Thursday, June 27, 2013

Is the market slowing down?

Is the market slowing down right now?

Ask an agent who is full-time involved in the market, on the buy and on the sell side, and you will probably hear that it looks that way.   

About a year and a half ago, in the middle of January 2012, suddenly in just a matter of a week or two you could tell if you were actively involved in sales that something was changing:  properties were not available any longer to place an offer on, or offers were just going to be heard that evening with 2 or 3 offers expected, or it was too late by a day etc... So we would go to the next best one, and it was gone too, with multiple offers.

In a similar way today little signs appear here and there: a property comes back on the market a few days after being in contract, or we see "offer dates" pass with no offers brought in.  Also the inventory (finally!) increases a bit so that there is actually some choice for potential buyers.  I also hear sometimes that after a few days on the market very few people have actually looked at the disclosures online.  A month ago you would already have had by the start of the week-end most interested buyers checking out the disclosures.
So yes, it seems to me that the market is slowing down.  Sales figures in a month or two will tell us if this is correct.  I would attribute this slight slow-down to factors like:

  • Buyers are jaded by so many unsuccessful bids they may have placed,
  • Prices have gone up significantly for the same type of house, certainly so in the eyes of buyers, and if the asking price is too close to the last comparable sale, another 10 or 15% jump from that high becomes too intimidating,
  • With higher values have also come on the market properties which may not be the same high quality as those who just commended such high prices,
  • A sense, at least for some would-be buyers, that they just do not know where prices should be any longer, after the many extreme bids that all can see in the MLS (hence the need for a good Realtor...),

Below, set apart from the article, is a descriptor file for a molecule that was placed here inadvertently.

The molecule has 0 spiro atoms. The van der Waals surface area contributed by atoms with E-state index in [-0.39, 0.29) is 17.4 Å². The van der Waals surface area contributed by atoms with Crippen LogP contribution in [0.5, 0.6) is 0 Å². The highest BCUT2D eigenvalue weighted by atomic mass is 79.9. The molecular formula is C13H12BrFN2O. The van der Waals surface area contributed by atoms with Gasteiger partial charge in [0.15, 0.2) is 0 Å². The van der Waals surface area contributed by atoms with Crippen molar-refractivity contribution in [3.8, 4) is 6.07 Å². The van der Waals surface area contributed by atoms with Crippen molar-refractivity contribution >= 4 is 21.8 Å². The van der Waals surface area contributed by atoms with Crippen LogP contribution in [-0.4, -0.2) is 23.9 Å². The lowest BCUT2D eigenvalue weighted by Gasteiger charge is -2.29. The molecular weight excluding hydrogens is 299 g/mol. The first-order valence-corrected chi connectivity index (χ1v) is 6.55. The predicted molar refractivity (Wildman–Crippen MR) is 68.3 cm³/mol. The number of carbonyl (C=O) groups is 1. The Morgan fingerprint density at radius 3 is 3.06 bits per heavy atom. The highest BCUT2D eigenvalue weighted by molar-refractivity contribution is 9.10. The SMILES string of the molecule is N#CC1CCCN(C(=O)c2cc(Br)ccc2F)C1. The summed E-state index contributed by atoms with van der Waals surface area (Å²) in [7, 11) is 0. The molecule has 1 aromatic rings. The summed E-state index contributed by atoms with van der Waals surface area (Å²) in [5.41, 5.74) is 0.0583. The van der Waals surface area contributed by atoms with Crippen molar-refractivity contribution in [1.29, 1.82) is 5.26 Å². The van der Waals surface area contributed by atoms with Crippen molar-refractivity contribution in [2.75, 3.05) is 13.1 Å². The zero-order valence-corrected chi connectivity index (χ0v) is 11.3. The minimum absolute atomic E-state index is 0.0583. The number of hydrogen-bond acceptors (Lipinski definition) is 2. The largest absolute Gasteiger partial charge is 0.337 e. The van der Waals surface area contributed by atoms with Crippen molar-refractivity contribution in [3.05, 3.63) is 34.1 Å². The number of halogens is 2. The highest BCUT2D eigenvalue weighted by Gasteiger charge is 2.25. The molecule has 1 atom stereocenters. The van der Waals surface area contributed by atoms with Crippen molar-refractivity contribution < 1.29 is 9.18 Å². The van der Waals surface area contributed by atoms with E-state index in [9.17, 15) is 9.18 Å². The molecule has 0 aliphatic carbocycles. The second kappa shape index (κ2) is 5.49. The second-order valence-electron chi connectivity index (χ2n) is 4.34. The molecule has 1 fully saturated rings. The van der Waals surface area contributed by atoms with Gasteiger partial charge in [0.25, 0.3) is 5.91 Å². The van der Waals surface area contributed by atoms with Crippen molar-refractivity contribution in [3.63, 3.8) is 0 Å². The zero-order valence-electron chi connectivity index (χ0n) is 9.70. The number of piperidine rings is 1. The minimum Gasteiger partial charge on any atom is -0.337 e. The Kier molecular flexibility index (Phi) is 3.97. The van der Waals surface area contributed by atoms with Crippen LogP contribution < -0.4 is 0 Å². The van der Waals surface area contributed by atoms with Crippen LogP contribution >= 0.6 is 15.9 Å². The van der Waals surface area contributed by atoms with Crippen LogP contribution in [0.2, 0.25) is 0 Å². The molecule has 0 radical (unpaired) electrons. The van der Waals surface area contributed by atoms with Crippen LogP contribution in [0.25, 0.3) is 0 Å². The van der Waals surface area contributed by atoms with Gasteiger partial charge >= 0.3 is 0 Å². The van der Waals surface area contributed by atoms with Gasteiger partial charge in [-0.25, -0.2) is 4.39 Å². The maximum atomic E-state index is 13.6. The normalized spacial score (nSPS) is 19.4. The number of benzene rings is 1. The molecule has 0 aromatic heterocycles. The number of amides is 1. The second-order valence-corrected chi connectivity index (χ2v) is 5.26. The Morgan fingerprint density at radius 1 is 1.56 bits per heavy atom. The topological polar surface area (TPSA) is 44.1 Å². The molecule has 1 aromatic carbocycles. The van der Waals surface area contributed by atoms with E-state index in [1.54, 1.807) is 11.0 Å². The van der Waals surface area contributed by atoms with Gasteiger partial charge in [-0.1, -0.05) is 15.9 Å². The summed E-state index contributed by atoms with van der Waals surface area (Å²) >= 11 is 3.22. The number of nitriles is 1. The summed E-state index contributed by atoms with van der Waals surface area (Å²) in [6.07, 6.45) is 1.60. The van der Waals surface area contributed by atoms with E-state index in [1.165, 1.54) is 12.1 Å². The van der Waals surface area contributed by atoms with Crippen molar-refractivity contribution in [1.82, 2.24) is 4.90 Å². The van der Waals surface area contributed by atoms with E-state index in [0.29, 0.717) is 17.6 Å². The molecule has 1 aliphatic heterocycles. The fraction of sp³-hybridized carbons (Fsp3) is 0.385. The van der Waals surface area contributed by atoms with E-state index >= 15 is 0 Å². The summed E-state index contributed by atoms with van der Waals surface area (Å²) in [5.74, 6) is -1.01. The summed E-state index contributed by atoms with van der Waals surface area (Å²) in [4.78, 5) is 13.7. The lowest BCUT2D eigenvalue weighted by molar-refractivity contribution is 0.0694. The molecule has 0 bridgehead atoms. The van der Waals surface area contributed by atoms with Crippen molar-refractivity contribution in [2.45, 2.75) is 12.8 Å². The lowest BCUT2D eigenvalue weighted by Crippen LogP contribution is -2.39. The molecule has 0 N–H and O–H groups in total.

• .. And last but not least, the rise in mortgage interest rates that have shot up in the past 2 weeks, effectively pricing out those buyers who were at the top of their borrowing power.


Let’s qualify those remarks though: in the areas with good schools, for properties priced lower than the last sales, there are still multiple offers, no doubt. For areas with very little inventory, the demand which has gone unsatisfied for so long is still there, and even only one offer will often bring a much higher price than the asking price.  The market is still very much a sellers’ market.  But in areas where inventory is larger, the new prices coupled with more choices will give a break to buyers who can still qualify. 

The future will depend a lot on:
-       The inventory (going up, going down again??)
-       The interest rates
-       Seasonality to a certain degree.  There are fewer people around during summer.

If I had a guess I would say that in general, going forward, we should expect prices to reach somewhat of a plateau, a market of muted price increase.  .. well, so there is my crystal ball. Do you want to try yours out in a comment?

Thank you for reading,

Local real estate
updated loan rates   Rates are up mostly, except for the 1-yr adjustable

Monday, June 17, 2013

Not enough money for your downpayment?

Not enough money for a downpayment?

Let’s imagine that you really, really want to purchase a home, you have the income to do it, and you’re ready, willing and able (all 3 conditions that as Realtors we always check for).  But there is a little problem: you do not have enough money for the downpayment.